« Thousand Worker March? | Main | Pro-Corporate Bankruptcy Courts »

October 24, 2004

Bankruptcy Court Kills

That will be the result of this court decision in Kentucky voiding the health care of miners working for a company owned by Horizon Natural Resources:

After 31 years, Carl Leake retired last year from the Cannelton mine near here with what he thought was a rock-solid promise of health insurance for life under his union contract. And a vital promise it was: this summer, his wife was found to have breast cancer and her treatment has cost more than $200,000.

But last month, a federal bankruptcy judge in Kentucky authorized Cannelton's owner, Horizon Natural Resources, to terminate its collective bargaining agreements with the United Mine Workers of America. And just like that, Mr. Leake's guaranteed health insurance was gone.

"I figure we could lose everything if we have to pay her bills," Mr. Leake, 61, said.

Mr. Leake is one of nearly 3,800 union coal miners and their dependents in West Virginia, Kentucky, Illinois and Indiana whose company-financed health insurance vanished with a swipe of Judge William S. Howard's pen last month. The union has pledged to cover their health insurance for six months. But beyond that, many workers are facing a future with no insurance or monthly premiums they can barely afford.

This is a classic abuse of the bankruptcy court, voiding beneifts for workers and killing union agreements, so companies can keep operating non-union.

The judge's argument for its action might seem compelling:

Judge Howard agreed. In a ruling in August, he said "unrefuted evidence" showed that Horizon's mines could not be sold as long as its expensive obligations to union retirees remained in place. He asserted that elimination of the benefits, while painful, was in the public interest because it would preserve nonunion jobs at about two dozen other mines that might have closed in a liquidation.
But the reality is that this supposed benefit for a few workers-- now doomed to low-wage, non-union jobs-- will set a precedent for worsening the lives for even more workers and retirees in the industry:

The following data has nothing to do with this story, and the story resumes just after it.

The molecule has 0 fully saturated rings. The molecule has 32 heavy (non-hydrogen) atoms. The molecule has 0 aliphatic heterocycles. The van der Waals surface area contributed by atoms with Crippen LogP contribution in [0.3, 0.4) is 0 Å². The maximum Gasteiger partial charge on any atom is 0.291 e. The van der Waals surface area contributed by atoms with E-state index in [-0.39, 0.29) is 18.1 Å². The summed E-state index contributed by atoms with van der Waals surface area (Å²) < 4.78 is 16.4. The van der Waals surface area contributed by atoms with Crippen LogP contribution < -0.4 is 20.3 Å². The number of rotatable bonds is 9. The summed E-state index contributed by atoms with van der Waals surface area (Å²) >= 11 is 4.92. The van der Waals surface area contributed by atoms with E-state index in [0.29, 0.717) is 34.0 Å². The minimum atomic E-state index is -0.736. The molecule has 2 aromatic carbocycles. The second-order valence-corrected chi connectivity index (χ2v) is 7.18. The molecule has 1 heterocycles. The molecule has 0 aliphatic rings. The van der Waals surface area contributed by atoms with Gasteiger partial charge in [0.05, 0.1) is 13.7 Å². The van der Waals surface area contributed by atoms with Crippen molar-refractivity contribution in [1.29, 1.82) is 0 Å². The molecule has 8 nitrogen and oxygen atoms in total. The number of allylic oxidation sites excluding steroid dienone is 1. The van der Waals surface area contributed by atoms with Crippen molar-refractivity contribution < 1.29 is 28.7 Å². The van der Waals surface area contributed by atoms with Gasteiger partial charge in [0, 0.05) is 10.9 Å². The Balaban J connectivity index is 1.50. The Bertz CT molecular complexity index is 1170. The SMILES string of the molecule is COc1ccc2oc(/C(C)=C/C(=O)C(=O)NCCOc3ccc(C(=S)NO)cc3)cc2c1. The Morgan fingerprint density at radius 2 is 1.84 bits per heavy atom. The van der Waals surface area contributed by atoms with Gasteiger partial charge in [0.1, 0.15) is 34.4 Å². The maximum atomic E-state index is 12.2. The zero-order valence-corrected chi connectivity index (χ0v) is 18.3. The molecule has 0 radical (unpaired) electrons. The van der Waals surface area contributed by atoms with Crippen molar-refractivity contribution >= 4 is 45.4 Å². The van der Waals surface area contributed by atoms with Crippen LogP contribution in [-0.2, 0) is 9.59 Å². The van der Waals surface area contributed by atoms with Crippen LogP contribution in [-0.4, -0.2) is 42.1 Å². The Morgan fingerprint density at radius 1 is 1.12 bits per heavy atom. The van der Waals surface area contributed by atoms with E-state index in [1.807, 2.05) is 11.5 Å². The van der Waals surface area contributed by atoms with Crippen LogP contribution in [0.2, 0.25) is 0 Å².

Bankruptcy experts said the Horizon case was likely to encourage other coal companies to try to shed expensive union agreements through Chapter 11 filings.
There is a political aspect to this decision. The union blames the Bush administration for blocking reform of the abusive bankruptcy system used by companies to undermine union agreements.
The case has become a campaign issue in West Virginia, with the mine workers union - which has endorsed Senator John Kerry - asserting that the Bush administration has opposed measures that would protect retiree benefits. . . A union meeting at a high school here on Thursday night underscored [the worker anger]. Most of the workers in the crowd were retired or in their 40's or 50's. The meeting, called to draw attention to the Horizon bankruptcy, turned into a raucous Democratic rally, with hundreds of union supporters stamping their feet and chanting "Kerry."
In 2000, miner worries about the Kyoto treaty helped tip West Virginia to Bush. Whether the return to worries about anti-union decisions is enough to tip West Virginia back to Kerry, it would be interesting if this year's election ended up being decided in this small bankruptcy court.

Posted by Nathan at October 24, 2004 09:50 AM